How does a real estate manager decide to give up his job to own and operate a miniature golf course in Door County?
“I decided the day I bought it [The Red Putter],” Bob Yttri said with a smile. “My daughter and wife would come here, and I would always stop and talk to Clyde [Logerquist, the original owner of The Red Putter].”
The subject of selling the business came up then and there at the red booth that serves as The Red Putter’s on-site office.
“Clyde put up an offer. I made a counter offer. And then he leaned against the counter and thought about it, and said yes.”
They shook hands and Bob returned to his family to break the news.
His wife didn’t speak to him for a month. But eventually, she came around to the idea with the help of some friends.
“Her friends were telling her that some husbands go out and buy nice cars and things like that – but, they said, your husband bought a business,” Bob said.
The Red Putter officially changed hands on the first of the year, in 1993. In the 23 years since, Bob and his feathered black bowler hat have become a staple in the Northern Door community. With his easygoing nature and quick smile, it’s not hard to see why he is a favorite for residents and visitors alike. As we talked, a group of patrons stepped up to pick up putters and a scorecard.
“We saw your hat and thought we’d stop by,” one woman said when they approached the counter. As they collected their putters and picked out their golf balls, Bob reminded them “It’s mandatory to have fun!”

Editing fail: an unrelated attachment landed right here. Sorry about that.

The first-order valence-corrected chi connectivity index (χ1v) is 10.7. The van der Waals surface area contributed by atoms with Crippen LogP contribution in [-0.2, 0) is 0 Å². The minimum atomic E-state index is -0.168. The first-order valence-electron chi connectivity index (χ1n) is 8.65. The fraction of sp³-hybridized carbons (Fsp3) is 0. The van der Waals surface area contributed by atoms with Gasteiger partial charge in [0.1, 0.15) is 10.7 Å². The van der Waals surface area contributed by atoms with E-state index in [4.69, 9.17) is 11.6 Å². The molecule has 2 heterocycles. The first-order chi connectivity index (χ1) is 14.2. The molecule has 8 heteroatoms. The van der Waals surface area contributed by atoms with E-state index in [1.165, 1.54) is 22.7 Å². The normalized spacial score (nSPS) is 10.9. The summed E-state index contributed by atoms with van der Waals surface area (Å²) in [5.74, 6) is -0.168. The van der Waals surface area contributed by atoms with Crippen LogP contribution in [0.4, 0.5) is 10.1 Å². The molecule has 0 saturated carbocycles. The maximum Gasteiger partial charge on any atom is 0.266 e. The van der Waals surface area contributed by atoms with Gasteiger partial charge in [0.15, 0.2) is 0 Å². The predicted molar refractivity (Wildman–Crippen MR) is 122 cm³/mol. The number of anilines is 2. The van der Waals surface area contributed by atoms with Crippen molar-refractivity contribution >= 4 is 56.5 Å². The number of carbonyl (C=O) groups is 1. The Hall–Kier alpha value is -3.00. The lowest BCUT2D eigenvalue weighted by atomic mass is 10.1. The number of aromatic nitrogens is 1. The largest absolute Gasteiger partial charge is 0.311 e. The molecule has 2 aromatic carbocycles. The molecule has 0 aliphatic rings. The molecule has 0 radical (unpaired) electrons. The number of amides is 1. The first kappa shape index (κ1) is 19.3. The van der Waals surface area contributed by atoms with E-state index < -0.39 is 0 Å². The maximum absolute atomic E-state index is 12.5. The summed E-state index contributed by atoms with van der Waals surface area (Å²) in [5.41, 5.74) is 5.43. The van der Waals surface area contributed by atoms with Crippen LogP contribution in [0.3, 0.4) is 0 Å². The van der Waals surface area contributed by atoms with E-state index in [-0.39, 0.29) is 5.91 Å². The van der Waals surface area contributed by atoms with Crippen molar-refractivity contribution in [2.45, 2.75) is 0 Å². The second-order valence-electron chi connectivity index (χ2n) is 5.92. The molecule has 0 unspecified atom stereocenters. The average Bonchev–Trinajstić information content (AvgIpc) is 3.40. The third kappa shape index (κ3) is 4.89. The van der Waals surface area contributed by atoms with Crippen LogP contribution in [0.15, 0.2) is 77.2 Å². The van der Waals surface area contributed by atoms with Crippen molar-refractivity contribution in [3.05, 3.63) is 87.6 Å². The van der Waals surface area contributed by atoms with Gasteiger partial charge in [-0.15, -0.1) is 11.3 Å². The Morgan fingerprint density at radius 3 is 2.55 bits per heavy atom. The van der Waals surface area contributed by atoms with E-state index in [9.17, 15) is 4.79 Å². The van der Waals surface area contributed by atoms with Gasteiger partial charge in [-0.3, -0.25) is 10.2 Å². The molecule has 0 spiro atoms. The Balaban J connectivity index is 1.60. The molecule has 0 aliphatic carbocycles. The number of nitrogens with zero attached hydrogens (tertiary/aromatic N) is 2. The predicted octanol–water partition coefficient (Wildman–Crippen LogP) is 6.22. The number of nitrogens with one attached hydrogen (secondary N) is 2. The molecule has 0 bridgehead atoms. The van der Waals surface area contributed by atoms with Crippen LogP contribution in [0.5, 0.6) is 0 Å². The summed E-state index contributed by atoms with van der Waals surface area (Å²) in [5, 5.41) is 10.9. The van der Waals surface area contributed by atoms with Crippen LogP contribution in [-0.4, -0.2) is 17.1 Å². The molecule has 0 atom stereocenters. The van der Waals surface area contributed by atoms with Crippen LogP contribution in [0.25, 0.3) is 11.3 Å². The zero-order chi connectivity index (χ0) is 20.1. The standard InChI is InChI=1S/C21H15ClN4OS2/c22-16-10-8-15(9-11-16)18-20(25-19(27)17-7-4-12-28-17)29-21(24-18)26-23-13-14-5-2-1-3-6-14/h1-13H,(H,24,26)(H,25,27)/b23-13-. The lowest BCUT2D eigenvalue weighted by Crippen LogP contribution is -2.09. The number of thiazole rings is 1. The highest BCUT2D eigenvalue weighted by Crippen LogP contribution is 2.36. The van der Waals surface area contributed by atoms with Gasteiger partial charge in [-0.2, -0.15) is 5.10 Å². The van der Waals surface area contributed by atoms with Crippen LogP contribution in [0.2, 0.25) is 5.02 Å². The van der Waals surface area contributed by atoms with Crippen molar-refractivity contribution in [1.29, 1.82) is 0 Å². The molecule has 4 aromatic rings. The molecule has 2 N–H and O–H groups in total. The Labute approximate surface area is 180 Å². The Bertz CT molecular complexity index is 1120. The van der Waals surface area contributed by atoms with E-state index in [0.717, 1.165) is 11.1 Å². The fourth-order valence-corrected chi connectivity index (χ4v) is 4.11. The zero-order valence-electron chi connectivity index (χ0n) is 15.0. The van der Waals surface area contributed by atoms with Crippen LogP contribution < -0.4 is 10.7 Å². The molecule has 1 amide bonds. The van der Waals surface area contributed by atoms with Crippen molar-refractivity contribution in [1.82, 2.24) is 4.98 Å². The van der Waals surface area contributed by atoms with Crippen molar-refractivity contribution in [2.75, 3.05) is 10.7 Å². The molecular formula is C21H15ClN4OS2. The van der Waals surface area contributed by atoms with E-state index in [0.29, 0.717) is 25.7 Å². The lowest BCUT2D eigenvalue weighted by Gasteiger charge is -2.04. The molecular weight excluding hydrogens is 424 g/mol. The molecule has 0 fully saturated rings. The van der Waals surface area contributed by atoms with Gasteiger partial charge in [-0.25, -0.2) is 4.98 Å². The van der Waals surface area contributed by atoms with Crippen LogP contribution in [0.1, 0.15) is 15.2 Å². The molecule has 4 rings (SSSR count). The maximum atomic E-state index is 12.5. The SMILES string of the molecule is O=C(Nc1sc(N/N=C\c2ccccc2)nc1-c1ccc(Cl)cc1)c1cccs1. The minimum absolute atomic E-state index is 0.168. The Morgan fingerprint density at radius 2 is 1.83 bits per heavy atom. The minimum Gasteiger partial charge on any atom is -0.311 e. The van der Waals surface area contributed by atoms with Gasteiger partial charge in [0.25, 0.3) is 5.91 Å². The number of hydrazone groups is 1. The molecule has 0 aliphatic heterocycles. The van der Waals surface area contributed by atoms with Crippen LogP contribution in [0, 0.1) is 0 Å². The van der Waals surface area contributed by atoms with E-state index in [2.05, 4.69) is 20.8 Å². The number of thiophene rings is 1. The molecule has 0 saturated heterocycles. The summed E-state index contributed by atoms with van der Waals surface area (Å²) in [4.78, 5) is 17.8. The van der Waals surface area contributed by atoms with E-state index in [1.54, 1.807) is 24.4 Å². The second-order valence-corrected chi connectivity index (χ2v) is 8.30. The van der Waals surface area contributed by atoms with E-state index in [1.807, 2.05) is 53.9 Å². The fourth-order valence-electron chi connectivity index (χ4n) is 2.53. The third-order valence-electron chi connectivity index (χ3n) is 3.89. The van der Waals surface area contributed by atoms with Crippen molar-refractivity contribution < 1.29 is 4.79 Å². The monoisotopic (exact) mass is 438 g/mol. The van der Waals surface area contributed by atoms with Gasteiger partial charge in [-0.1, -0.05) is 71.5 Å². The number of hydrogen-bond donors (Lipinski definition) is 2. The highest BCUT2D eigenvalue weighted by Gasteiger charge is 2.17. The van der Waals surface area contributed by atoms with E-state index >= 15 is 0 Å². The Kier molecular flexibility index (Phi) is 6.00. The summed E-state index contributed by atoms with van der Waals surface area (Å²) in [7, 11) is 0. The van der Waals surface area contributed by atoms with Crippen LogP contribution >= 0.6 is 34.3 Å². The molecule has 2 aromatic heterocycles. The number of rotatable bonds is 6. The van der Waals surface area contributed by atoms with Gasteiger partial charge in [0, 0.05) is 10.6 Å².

And Bob does all he can to make sure the fun doesn’t stop. The course’s listed hours are 10 am to 10 pm, but if people are looking to play (and they usually are), Bob will stay open late.
“The latest is three,” he said when asked how late he has stayed open in the past.
Last year there was a major storm and power was out all over the county. There were lines down everywhere; Bob remembered bare wires being down between The Red Putter and Joe Jo’s Pizza. Most of the county’s businesses were out of commission.
But Bob had a generator.
“I opened instantly and people were playing instantly,” he said. He stayed open until 3 am that evening and then the next night stayed until 3 am again.
Rocky Marciano, who regularly putts with a group of friends, also noted Bob’s generosity. The Red Putter is cash only, which throws some people with only credit cards for a loop. But Bob makes sure this policy doesn’t interrupt the family fun.
“Bob will hand out the putters and say to bring back the cash when they have it,” Marciano said. “I’ve never seen someone not come back and pay.”
The kindness Bob shows to his patrons – “They’re not my customers, they’re my friends,” he clarified – means The Red Putter holds a special place in the hearts of many. The mini golf course has been part of four films, including the recently released movie The Emissary. In addition, the course has served as the venue for six weddings, including that of the late Edward “Little Eddie” Strege, a beloved local bartender and Marciano’s cousin. He married his wife Megan on Hole 10, which features a miniature church. Bob’s daughter Tracy Yttri Opper, who helps him run the business and organizes The Putter’s two tournaments, was also married there.
When asked what he thought of his loyal following and the success he has found at the course, Bob simply shrugged. As long as people are having fun and the business makes a little money, he said modestly, he is more than happy to serve as host.
The Red Putter is open early May through late October, roughly from 10 am to 10 pm. It’s located at 10404 State Highway 42, Ephraim.